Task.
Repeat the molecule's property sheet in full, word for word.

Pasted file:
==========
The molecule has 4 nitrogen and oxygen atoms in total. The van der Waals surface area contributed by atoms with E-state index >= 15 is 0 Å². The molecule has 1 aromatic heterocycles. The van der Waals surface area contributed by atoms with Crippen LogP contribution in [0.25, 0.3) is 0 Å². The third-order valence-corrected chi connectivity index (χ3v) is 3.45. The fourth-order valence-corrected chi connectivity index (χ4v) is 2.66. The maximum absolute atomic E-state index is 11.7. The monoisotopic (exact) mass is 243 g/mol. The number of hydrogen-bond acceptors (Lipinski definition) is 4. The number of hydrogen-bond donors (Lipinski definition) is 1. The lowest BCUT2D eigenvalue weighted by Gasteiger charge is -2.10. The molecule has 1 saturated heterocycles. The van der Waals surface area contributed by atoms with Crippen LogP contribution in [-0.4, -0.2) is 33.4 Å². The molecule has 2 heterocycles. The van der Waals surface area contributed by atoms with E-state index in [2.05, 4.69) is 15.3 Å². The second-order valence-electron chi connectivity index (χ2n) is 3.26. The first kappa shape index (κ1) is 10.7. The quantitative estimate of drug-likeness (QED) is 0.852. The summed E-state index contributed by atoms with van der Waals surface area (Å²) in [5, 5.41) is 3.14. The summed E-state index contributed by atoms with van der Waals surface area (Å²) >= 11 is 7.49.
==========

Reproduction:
The molecule has 4 nitrogen and oxygen atoms in total. The van der Waals surface area contributed by atoms with E-state index >= 15 is 0 Å². The molecule has 1 aromatic heterocycles. The van der Waals surface area contributed by atoms with Crippen LogP contribution in [0.25, 0.3) is 0 Å². The third-order valence-corrected chi connectivity index (χ3v) is 3.45. The fourth-order valence-corrected chi connectivity index (χ4v) is 2.66. The maximum absolute atomic E-state index is 11.7. The monoisotopic (exact) mass is 243 g/mol. The number of hydrogen-bond acceptors (Lipinski definition) is 4. The number of hydrogen-bond donors (Lipinski definition) is 1. The lowest BCUT2D eigenvalue weighted by Gasteiger charge is -2.10. The molecule has 1 saturated heterocycles. The van der Waals surface area contributed by atoms with Crippen LogP contribution in [-0.4, -0.2) is 33.4 Å². The molecule has 2 heterocycles. The van der Waals surface area contributed by atoms with E-state index in [2.05, 4.69) is 15.3 Å². The second-order valence-electron chi connectivity index (χ2n) is 3.26. The first kappa shape index (κ1) is 10.7. The quantitative estimate of drug-likeness (QED) is 0.852. The summed E-state index contributed by atoms with van der Waals surface area (Å²) in [5, 5.41) is 3.14. The summed E-state index contributed by atoms with van der Waals surface area (Å²) >= 11 is 7.49.